So the Sex Sucks? 73% Americans Would Stay in the Relationship

C. Price
C. Price Updated:
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This is an exclusive study conducted by DatingAdvice.com, which surveyed respondents over the course of three weeks to reflect an accurate representation of the U.S. population.

The importance of a healthy sex life is more significant to certain Americans than others. A person’s age, wealth or relationship status might suggest they’re less likely to consider sex a crucial aspect of a good relationship.

But is unsatisfying sex enough of a reason to break up with a partner? New research says that depends on who you ask.

In a recent DatingAdvice.com study, we surveyed more than 1,000 U.S. citizens on whether or not they’d ever call it quits over lackluster sex.

At 73 percent, most Americans disagreed with that concept. Women were slightly more likely to stay in a relationship with low-quality sex compared to men. Nearly eight in 10 women and seven in 10 men said they would not leave a partner for this reason.

Three groups that proved the most likely to stay in a relationship even if their sexual needs were not being met was married men and women, Asian-Americans and high-wage earners.

Seventy-eight percent of married respondents said they would stay in a sexually incompatible relationship versus 62 percent of divorcees.

Eighty-seven percent of Asians answered no to the question “Would you leave a relationship solely because the sex is unsatisfying?” while just 62 percent of African-Americans answered no to that question.

“Eight in 10 women and seven in 10

men would not leave a partner for this.”

Seventy-nine percent of those earning more than $125,000 a year said they would not break up with a partner over disappointing sexual relations compared to 64 percent of those earning between $100,000 and $124,999 annually.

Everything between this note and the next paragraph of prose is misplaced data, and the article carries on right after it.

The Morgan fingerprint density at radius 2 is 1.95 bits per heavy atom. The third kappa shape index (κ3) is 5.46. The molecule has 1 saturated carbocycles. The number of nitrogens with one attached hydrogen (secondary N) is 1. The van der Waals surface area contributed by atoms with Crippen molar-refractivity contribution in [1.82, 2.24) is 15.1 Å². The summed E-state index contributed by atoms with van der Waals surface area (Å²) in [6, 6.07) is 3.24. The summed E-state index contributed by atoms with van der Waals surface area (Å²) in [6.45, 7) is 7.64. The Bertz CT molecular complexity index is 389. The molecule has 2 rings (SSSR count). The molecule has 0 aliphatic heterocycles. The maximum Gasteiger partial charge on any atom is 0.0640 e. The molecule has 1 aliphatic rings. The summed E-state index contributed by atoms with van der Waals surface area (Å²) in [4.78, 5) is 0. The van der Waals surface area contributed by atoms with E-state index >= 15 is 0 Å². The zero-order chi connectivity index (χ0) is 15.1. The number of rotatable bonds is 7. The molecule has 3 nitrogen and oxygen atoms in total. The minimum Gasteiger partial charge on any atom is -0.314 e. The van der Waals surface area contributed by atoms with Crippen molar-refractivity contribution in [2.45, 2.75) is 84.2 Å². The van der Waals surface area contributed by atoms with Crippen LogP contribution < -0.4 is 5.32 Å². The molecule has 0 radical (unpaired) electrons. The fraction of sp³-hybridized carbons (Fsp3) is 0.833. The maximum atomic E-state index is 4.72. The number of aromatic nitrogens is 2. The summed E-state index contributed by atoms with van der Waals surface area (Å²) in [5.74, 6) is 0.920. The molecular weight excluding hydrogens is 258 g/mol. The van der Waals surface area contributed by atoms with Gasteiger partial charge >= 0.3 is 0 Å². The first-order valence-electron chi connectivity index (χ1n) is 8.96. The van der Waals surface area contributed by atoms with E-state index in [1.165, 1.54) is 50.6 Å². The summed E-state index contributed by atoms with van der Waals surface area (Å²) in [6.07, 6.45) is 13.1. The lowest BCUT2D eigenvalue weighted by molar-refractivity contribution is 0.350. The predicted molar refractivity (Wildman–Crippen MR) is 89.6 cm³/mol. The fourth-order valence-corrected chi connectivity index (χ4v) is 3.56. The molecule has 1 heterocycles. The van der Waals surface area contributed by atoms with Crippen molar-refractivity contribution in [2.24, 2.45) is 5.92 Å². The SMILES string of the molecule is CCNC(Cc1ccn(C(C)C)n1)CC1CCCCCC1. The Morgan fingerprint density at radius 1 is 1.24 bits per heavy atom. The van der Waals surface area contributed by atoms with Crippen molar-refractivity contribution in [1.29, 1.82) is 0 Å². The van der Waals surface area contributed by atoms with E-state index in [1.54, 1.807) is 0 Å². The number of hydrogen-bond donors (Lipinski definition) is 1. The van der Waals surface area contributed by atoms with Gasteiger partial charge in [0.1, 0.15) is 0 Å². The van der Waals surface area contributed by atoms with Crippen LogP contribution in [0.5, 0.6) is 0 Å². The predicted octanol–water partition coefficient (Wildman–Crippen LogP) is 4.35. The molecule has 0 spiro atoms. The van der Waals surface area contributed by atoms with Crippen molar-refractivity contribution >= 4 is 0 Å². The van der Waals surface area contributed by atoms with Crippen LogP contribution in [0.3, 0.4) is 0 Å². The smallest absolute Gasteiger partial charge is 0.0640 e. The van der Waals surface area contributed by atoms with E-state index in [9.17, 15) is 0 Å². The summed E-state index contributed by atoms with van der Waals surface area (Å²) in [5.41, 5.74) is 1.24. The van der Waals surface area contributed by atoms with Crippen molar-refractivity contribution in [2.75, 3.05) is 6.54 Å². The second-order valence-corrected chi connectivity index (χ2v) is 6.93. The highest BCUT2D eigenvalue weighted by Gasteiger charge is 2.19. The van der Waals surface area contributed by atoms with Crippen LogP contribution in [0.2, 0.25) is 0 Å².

The least likely demographics to stay in a sexually unsatisfying relationship was gay men and lesbian women and younger Americans.

Three-fifths of homosexual respondents said they would stay, but three-fourths of straight respondents said they would stay.

Less than seven in 10 men and women aged 35 to 44 would stay in a romantic partnership even if the sex was bad. On the flip side, almost eight in 10 men and women aged 65 and older would do so.

The study surveyed 1,080 respondents over the course of three weeks, balancing responses by age, gender, income, race, sexuality and other factors in order to accurately represent the U.S. population. The study has a margin of error of +/- 2.8%.

The Breakdown: Americans Who Wouldn’t Leave if Sex is Unsatisfying

By gender:

  • Male: 67%
  • Female: 78%

By sexuality:

  • Straight: 74%
  • Gay: 61%

By marital status:

  • Single, Never Married: 70%
  • Married: 78%
  • Divorced: 62%

By age:

  • 18 to 24: 71%
  • 25 to 34: 73%
  • 35 to 44: 68%
  • 45 to 54: 75%
  • 54 to 64: 75%
  • 65 and older: 76%

By race:

  • White: 74%
  • African-American: 62%
  • Hispanic: 70%
  • Asian: 87%

By income:

  • Under $25,000: 73%
  • $25,000 to $49,999: 75%
  • $50,000 to $74,999: 69%
  • $75,000 to $99,999: 70%
  • $100,000 to $124,999: 64%
  • $125,000 or higher: 79%

By region:

  • Northeast: 71%
  • Midwest: 73%
  • South: 74%
  • West: 74%

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